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I like spruce beer. Some drinkers think it sucks, and I understand that.
Here's a tip: Try spruce beer 060414 AE 1 For the Capital City Weekly I like spruce beer. Some drinkers think it sucks, and I understand that.

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You don't have to be a tree-hugger to enjoy spruce tips in your beer.

Wednesday, June 04, 2014

Story last updated at 6/4/2014 - 3:06 pm

Here's a tip: Try spruce beer

I like spruce beer. Some drinkers think it sucks, and I understand that.

Drinking a beer that tastes like a pine tree takes some getting accustomed to. At the very least, it's interesting stuff both historically and across the palate. Now is the time of year when many of our craft breweries and quite a few homebrewers start the annual tradition of gathering the spruce tips during prime picking season. This season obviously varies across our vast state, but pickers are in high gear chasing the green stuff down.

My first introduction to spruce tip beer happened years ago when one of my formative annual darlings, Anchor Brewing Company's Our Special Ale, featured the flavor in some of its offerings. I can't say I was smitten because back then, I didn't know what I was drinking or what was contributing to the interesting, swirling flavors. It wasn't until I got to Alaska and got a little more serious about understanding what I was drinking that my appreciation for the stuff budded.

Although original recipes for the style outdate the trees themselves, the style has come along way as beer has matured and local brewers are better able to control their ingredients and batch consistency. This is good news for funky beer lovers like me.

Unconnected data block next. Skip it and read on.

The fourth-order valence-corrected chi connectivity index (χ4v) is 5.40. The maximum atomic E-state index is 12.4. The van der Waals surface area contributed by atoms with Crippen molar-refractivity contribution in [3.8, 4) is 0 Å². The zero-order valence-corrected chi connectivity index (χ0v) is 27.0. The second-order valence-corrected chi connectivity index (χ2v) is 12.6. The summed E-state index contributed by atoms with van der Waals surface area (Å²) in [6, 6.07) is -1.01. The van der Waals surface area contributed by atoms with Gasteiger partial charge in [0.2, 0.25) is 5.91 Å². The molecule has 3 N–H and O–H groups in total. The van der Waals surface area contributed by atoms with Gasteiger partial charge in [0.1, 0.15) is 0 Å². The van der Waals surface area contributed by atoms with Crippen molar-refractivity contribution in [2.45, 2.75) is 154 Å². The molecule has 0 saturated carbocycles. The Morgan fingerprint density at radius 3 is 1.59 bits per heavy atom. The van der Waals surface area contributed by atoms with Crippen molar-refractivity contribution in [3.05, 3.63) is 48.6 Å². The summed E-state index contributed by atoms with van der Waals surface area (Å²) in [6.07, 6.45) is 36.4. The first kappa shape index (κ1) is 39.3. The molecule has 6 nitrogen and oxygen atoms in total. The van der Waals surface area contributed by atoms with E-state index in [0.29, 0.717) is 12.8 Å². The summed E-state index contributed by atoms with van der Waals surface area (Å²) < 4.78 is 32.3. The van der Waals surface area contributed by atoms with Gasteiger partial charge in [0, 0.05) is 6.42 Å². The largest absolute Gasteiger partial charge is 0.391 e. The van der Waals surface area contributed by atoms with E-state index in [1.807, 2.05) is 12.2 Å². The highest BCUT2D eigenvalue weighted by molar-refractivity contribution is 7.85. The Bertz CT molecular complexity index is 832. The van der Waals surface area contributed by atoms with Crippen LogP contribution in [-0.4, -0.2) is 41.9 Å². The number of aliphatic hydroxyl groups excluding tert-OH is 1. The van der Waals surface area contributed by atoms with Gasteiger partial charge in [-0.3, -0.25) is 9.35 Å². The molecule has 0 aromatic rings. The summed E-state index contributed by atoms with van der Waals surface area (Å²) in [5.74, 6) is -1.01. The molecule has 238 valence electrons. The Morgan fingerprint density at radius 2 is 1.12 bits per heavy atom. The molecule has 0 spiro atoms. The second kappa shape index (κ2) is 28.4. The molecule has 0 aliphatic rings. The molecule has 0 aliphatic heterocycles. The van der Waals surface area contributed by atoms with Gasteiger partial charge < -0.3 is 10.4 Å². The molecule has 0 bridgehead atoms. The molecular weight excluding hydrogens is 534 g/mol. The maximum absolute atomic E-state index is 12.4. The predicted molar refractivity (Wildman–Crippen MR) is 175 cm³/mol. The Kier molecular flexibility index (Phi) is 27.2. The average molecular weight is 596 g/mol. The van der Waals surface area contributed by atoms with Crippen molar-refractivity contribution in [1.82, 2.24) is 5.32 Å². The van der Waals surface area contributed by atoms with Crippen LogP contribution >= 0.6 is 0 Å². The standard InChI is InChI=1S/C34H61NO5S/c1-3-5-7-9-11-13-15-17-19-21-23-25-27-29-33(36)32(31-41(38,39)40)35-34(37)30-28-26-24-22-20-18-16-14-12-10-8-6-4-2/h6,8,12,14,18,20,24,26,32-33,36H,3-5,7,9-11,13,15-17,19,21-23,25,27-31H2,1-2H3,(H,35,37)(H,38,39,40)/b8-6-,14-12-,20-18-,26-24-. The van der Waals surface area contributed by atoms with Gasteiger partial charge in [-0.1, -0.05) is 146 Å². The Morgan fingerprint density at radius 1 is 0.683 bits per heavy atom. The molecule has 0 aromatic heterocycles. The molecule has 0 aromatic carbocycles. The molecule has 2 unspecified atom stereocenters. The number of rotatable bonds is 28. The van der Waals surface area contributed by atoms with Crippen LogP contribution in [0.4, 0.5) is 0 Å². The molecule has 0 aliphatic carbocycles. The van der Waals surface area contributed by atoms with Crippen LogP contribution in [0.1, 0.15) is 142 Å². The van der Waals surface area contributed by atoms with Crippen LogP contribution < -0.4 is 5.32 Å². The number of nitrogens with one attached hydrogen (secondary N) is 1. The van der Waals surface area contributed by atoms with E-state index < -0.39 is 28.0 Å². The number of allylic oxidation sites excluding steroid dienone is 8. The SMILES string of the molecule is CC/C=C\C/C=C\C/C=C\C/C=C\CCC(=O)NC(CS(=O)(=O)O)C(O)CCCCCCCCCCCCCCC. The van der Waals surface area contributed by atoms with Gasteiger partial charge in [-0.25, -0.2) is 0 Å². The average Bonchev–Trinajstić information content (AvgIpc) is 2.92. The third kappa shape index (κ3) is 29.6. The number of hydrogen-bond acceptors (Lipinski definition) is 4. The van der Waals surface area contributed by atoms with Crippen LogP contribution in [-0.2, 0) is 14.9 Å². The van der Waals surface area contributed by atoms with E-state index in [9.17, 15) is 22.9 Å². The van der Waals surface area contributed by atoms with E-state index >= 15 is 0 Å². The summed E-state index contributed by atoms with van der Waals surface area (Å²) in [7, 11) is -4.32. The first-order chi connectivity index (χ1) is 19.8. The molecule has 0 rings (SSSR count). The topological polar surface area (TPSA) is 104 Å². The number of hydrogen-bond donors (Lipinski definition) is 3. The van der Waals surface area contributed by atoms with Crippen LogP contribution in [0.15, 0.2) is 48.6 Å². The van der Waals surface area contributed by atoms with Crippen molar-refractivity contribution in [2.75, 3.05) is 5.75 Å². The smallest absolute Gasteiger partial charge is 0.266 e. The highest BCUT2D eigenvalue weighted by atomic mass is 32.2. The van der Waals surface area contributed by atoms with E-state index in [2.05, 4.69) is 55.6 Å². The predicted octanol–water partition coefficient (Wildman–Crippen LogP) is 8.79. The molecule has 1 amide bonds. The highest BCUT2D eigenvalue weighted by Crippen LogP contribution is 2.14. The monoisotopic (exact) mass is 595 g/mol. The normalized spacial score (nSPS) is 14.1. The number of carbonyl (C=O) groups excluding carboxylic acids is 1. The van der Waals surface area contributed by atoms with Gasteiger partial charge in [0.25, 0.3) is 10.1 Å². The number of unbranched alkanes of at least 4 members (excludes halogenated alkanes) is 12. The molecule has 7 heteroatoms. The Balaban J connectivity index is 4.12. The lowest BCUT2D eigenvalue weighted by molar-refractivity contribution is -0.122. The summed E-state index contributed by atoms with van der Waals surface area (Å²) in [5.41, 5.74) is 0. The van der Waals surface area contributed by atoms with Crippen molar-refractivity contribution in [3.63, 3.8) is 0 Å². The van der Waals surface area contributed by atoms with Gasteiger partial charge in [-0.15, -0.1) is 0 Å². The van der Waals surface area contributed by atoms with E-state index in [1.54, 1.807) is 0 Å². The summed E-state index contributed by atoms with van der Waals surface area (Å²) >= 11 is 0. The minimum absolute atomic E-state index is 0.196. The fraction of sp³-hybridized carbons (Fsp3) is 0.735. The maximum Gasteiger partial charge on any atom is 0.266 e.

Southeast Alaska is home to massive amounts of spruce trees, and the only thing that holds brewers back from making tons of delicious spruce beer is the ability to get out there and pick the spruce tips in sufficient quantity. The tips have to be picked at just the right time, and getting enough to support year-round production is virtually out of the question. It's a manual process, and the tips are meticulously picked one by one.

Given the different types of spruce tips, spruce beer can range from pine-like through juniper-like and even Juicy Fruit gum-like, which is my favorite interpretation.

My next exposure to the style came when I discovered Alaskan Brewing Company's Winter Ale, another beer spiced with the substance. The contribution is subtle, but defining. The beer debuted in 2000 and has been produced annually ever since.

"The spruce tips harvest for this beer is an annual early summer ritual for the community of Gustavus, Alaska," says Alaskan co-Founder Geoff Larson. "It seems like the whole community turns out, and all of the tips are picked in a period of just a few days so we get them in the peak of their delicate flavor," he said in a product description provided to me when I asked about the beer.

Haines Brewing Company is another forerunner in the style. Brewer Paul Wheeler has been producing his annual Spruce Tip Ale since I can remember, capitalizing on local Sitka Spruce tips. And, like most other breweries, the Haines staff depends on volunteers to harvest the goods. According to the brewery's Jeanne Wheeler Kitayama, "folks gather the tips after coming in for 'training' to be sure they pick what Paul wants," she said.